An explosion has ripped through a major pipeline in Ukraine’s central Poltava region that pumps Russian gas to Europe, authorities have said. Russian transit volumes are unaffected, however, following a steep cut in flows by Russia’s state-owned Gazprom earlier this month.
The incident occurred at the Urengoy-Pomary-Uzhgorod pipeline near the town of Lubny at 15:50 on January 9, knocking out a 30-metre section of pipe, Ukraine’s transmission system operator GTSOU said in a statement. An investigation is ongoing, although authorities have identified a leak as a preliminary cause, dismissing suggestions of external interference.
No one was injured by the blast, although gas supplies were disrupted to more than 3,000 households and industrial consumers in Lubny and several other settlements in the Poltava region. GTSOU said supplies had been restored at 10:40 on January 10 by delivering gas using alternative routes.
A team of 30 workers are on site to replace the damaged pipe section, the operator said, without specifying when re-commissioning was likely.
The Urengoy-Pomary-Uzhgorod pipeline was built in the late 1980s and transports gas from key fields in Western Siberia across Ukraine to central Europe. It is also used by local producers in the Poltava region.
This marks the second pipeline explosion in Ukraine in less than four months. In September last year, part of the Kyiv-Western Ukraine-1 pipeline exploded in the Kyiv region. That pipeline pumps gas from eastern Ukrainian fields to storage facilities near the country’s border with the EU. But supplies were subsequently rerouted and there were no disruptions.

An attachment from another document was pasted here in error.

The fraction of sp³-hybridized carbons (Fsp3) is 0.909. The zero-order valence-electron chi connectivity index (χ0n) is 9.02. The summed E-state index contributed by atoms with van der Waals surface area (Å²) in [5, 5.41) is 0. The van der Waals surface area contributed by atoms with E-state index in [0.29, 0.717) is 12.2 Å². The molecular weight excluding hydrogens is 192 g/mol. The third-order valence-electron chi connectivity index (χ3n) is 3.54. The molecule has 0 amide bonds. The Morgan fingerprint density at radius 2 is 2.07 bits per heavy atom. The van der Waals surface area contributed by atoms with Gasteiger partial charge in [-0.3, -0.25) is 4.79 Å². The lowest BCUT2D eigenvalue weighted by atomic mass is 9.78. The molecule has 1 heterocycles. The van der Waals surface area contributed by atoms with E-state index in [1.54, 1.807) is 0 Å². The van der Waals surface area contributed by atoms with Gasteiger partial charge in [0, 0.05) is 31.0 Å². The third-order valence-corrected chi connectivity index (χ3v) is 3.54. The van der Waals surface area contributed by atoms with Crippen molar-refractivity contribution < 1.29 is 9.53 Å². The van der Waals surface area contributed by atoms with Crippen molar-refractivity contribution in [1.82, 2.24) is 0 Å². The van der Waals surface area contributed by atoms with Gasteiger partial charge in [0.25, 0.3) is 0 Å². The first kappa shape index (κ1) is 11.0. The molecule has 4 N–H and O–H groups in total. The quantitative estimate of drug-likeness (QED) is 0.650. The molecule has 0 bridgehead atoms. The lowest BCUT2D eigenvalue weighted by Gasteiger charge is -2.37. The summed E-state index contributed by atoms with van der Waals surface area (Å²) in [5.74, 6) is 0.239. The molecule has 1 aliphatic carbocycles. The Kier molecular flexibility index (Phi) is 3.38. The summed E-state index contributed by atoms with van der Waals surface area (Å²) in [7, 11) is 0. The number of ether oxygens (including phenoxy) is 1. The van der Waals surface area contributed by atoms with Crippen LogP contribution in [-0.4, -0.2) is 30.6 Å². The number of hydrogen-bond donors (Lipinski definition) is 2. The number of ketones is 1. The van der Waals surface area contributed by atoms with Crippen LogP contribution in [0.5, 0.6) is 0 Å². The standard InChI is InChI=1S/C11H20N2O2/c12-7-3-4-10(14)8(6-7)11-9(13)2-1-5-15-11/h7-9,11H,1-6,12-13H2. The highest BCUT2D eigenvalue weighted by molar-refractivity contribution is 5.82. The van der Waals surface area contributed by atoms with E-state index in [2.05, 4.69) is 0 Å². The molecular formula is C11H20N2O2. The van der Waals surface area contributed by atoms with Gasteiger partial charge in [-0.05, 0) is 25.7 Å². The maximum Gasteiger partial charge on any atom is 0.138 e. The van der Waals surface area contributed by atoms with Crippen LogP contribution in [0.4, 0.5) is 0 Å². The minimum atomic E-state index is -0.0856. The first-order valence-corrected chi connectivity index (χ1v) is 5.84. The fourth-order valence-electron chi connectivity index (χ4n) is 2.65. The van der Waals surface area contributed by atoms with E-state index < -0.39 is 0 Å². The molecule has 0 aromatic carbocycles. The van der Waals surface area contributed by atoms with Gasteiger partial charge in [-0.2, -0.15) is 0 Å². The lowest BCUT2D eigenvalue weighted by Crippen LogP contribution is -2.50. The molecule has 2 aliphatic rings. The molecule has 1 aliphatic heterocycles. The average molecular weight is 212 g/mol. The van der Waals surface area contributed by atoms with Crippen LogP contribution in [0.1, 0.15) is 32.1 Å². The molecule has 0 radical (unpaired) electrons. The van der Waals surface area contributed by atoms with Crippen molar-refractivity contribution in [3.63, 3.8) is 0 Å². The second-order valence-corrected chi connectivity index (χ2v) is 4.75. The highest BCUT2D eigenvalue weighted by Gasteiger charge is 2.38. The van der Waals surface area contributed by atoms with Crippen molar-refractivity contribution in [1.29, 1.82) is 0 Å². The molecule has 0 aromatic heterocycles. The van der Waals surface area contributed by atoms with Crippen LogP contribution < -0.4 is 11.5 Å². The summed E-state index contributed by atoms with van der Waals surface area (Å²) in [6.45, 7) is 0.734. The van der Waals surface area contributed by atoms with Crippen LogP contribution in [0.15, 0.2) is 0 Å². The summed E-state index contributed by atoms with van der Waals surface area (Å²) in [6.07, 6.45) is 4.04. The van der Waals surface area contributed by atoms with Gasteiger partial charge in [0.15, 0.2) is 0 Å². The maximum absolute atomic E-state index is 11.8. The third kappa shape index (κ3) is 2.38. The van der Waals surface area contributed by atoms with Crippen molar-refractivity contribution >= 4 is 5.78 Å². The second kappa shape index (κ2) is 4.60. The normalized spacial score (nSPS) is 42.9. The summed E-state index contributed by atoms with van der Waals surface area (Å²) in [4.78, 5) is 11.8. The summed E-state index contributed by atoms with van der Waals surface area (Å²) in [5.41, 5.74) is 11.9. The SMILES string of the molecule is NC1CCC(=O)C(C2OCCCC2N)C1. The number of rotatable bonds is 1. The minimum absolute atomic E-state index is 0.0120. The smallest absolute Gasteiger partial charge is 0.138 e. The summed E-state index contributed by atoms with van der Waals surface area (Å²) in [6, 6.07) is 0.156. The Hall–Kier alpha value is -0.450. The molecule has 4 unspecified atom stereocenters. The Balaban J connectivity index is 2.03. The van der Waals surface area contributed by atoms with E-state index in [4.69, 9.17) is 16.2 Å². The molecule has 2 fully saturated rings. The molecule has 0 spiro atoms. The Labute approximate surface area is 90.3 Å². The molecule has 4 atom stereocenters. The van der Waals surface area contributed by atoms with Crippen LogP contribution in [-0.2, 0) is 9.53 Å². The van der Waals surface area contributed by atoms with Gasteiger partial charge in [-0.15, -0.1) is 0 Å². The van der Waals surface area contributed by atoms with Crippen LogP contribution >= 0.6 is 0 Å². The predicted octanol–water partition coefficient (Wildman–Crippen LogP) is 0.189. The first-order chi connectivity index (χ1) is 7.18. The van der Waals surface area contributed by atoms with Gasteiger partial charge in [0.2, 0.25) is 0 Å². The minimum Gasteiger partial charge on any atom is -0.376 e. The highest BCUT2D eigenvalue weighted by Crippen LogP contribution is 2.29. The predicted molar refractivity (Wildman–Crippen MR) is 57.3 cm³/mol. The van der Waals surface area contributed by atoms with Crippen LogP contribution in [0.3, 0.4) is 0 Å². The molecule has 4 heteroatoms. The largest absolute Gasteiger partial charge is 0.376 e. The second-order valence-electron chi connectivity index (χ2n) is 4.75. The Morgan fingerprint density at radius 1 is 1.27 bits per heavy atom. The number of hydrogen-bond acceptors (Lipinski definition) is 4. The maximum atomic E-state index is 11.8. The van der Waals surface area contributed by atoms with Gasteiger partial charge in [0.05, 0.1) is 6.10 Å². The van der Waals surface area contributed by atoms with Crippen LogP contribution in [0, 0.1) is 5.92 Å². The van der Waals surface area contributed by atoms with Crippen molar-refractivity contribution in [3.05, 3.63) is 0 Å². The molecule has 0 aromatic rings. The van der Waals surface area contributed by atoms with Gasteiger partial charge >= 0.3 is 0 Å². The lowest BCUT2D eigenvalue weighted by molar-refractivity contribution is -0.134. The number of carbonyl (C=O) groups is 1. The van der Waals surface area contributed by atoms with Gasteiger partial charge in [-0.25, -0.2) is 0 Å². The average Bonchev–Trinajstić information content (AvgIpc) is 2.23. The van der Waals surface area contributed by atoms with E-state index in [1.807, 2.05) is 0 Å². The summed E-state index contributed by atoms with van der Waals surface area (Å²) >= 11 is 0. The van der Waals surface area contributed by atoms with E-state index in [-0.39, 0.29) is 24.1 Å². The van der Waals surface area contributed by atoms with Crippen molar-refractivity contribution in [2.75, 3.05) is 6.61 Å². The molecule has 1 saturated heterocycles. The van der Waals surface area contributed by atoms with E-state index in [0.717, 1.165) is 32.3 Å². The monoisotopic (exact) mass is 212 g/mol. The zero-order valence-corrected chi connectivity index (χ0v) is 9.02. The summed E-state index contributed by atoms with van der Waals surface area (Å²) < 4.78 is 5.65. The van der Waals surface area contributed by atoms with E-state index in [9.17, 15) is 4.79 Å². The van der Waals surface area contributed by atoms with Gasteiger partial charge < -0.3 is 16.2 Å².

The latest blast comes after Gazprom cut Ukrainian gas transits by around a third in early January to 130mn cubic metres per day, according to a statement made by GTSOU’s CEO, Sergiy Makogon, on social media on January 6. The reduction was made despite a recovery in European gas demand in recent months.
Gazprom sent almost a third less gas to its European customers last year via Ukraine, with shipments amounting to 55.8bn cubic metres, or around 153 mcm per day. This is a 38% reduction from volumes in 2019.
The decline was hardly a surprise. Gazprom reached a new transit deal with Ukrainian authorities in late 2019, reducing the minimum amount of gas transit it had to pay for to 65 bcm in 2020. The company’s sales to Europe also slumped last year owing to coronavirus (COVID-19) lockdowns and various other factors. In addition, it diverted some gas to the TurkStream pipeline that runs under the Black Sea to Turkey, which was commissioned at the start of 2020.
Under its contract with Kyiv, Gazprom only has to pay for 40 bcm per year of gas transit through Ukraine between 2021 and 2025. The company had hoped to be pumping significant volumes of gas through the Nord Stream 2 by now, but the pipeline’s launch has been delayed because of US sanctions. S&P Global Platts Analytics now assumes the pipeline, originally due to start up at the start of 2020, will come on stream in the third quarter of this year.
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